Flying the F-16 Fighting Falcon

By Dr. John Eagerton

On February 17th I had the thrill of a lifetime and the privilege to fly the F-16 Fighting Falcon courtesy of the 187th Fighter Wing of the Alabama Air National Guard based at Montgomery’s Dannelly Field.  The 187th is part of the famed 100th Fighter Squadron which was one of the original units of the Tuskegee Airmen.  I also owe a big thank you to the pilot, Captain Alex “SANKA” Anderegg, for making it a memorable experience.  I can think of no better way to start off retirement!

The groundwork for this familiarization flight was laid in March of 2016 at a dinner in Montgomery to raise money for student scholarships for the Tuskegee Airmen Foundation.  At that dinner I was introduced to the then 187th Wing Commander by a mutual friend, Col. Al Allenback, USAF, Retired.  The Wing Commander and I chatted for a few moments and the idea for a flight in the F-16 came up in the conversation.  And I failed to follow up!  Fast forward to sometime in 2019 and I had a chance encounter with the Wing Commander and we again discussed an F-16 flight.  I followed through this time, submitted the paperwork required for getting a flight approved, and then waited.  In late 2019 I was notified that I had been approved for a flight and in early 2020 I was put on the schedule for a flight in the early Spring.  But the COVID-19 pandemic intervened, and the flight got indefinitely postponed.  Late in the year, however, I was notified that my courtesy flight was back on the schedule and set for February 17, 2021.  I had a firm date!

To prepare for the familiarization flight I did a bit of reading and YouTube “research” (if you can call it that) on the F-16 just to get an idea of what I was in for during the flight.  About a week before the takeoff, I had to visit the Wing’s flight physician to get the all-clear.  One of the things I was surprised to find out is that you must be within certain physical dimensions to fit in the cockpit.  For example, your torso has to be within certain physical limits, so the canopy won’t treat you like a trash compactor.  Although I passed this part of the physical, the cockpit was still a snug fit as I later found out!  On the day prior to the flight, I attended a morning egress training session where I got fitted for a helmet, G-suit and harness.  The support crew did a great job getting me fitted.  I also learned about the cockpit layout, which knobs and switches that I shouldn’t touch and the ejection system.  Two things I learned that stuck with me; the ejection is a violent ride and parachutes sometimes fail.  Oh, I also learned not to grab the ejection handle for something to hold on to.

On the day of the flight, I arrived on base at 7:15 a.m., suited up and met Captain Anderegg for the first time.  I was immediately impressed with his professionalism and dedication to his mission.  Also, I was quickly put at ease with how he was approaching the flight that morning with someone who had never experienced flying in a fighter jet.  I was reassured that it was his job to make the flight one that I would enjoy; it was not his assignment to scare the hell out of me.   I received a thorough briefing of the flight, which would last approximately one hour, and we discussed the air work we would do.  And then it was out to the flight line to get familiarized with the “City of Eufaula,” the F-16 we would be flying that morning.  A word about the weather, it was the first clear morning we had had in about 10 days so I must be living right!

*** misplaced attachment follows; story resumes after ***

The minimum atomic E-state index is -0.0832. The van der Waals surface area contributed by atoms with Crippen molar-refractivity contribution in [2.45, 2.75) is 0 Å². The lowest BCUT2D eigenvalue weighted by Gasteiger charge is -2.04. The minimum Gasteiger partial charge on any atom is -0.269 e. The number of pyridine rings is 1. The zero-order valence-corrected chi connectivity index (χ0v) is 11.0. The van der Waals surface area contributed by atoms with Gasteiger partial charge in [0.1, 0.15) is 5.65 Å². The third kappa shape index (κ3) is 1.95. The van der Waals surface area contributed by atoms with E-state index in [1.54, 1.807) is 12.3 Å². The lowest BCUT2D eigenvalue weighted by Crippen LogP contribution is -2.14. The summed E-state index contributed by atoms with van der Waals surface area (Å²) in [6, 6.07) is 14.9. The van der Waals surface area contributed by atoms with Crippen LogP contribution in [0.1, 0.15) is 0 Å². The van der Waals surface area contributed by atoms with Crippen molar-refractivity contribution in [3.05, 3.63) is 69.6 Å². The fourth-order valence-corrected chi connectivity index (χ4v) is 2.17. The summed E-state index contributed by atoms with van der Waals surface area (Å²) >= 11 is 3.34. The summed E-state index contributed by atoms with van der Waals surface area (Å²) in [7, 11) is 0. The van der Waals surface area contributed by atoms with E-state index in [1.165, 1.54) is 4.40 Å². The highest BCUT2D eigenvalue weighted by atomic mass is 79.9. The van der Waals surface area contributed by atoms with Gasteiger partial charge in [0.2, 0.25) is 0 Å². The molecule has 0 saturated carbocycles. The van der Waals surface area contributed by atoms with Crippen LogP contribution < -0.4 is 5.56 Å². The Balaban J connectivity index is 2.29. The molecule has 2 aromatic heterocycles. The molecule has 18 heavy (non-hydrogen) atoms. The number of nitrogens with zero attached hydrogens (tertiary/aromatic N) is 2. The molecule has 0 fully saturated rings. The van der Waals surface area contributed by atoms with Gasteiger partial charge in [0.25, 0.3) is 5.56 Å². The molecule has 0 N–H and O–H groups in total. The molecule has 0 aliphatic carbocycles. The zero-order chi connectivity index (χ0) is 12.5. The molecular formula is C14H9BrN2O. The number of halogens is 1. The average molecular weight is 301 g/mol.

John Eagerton in the rear seat with Capt. Alex Anderegg.

The flight itself was an amazing experience and I got to observe what the aircraft is capable of, which is far more than what I’m capable of handling.  Even with the pressure suit, I discovered that 5 G’s is about my limit.  While I’m proud to say I returned the sick sack unused, I will admit that those G-forces were tough on a 68-year-old “airframe” like mine.  The biggest thrill though was actually getting to fly the F-16 myself.  What was really interesting to learn is that the side stick only moves about ¼ inch in any direction.  Compared to all the other aircraft I’ve flown, including a P-51, the performance of the F-16 is indescribable.  Words can’t adequately describe all the sensations I experienced.  If a picture is worth a thousand words, a video should fill a book.  You can see a bit of the flight in an 18-minute video I uploaded to YouTube at  (shameless plug alert; please leave a comment and thumbs up!)

One other thing made this flight particularly memorable for me personally.  As I mentioned, the wing’s 100th Fighter Squadron is descended from the 100th Fighter Squadron of the “Redtails,” the Tuskegee Airmen who distinguished themselves with their bravery and heroism during World War II. (See companion articles below)  Like the F-16 I flew, the tails of some of the F-16 aircraft are painted red today to remember and pay tribute to the heritage of the Tuskegee Airmen. Having had the privilege to fly with the 187th with a young African American pilot during Black History month made my flight all the more rewarding for me.

Dr. John Eagerton retired on January 1st after 27 years of dedicated and outstanding service to the Alabama Department of Transportation as Aeronautics Director and Chief of the Aeronautics Bureau.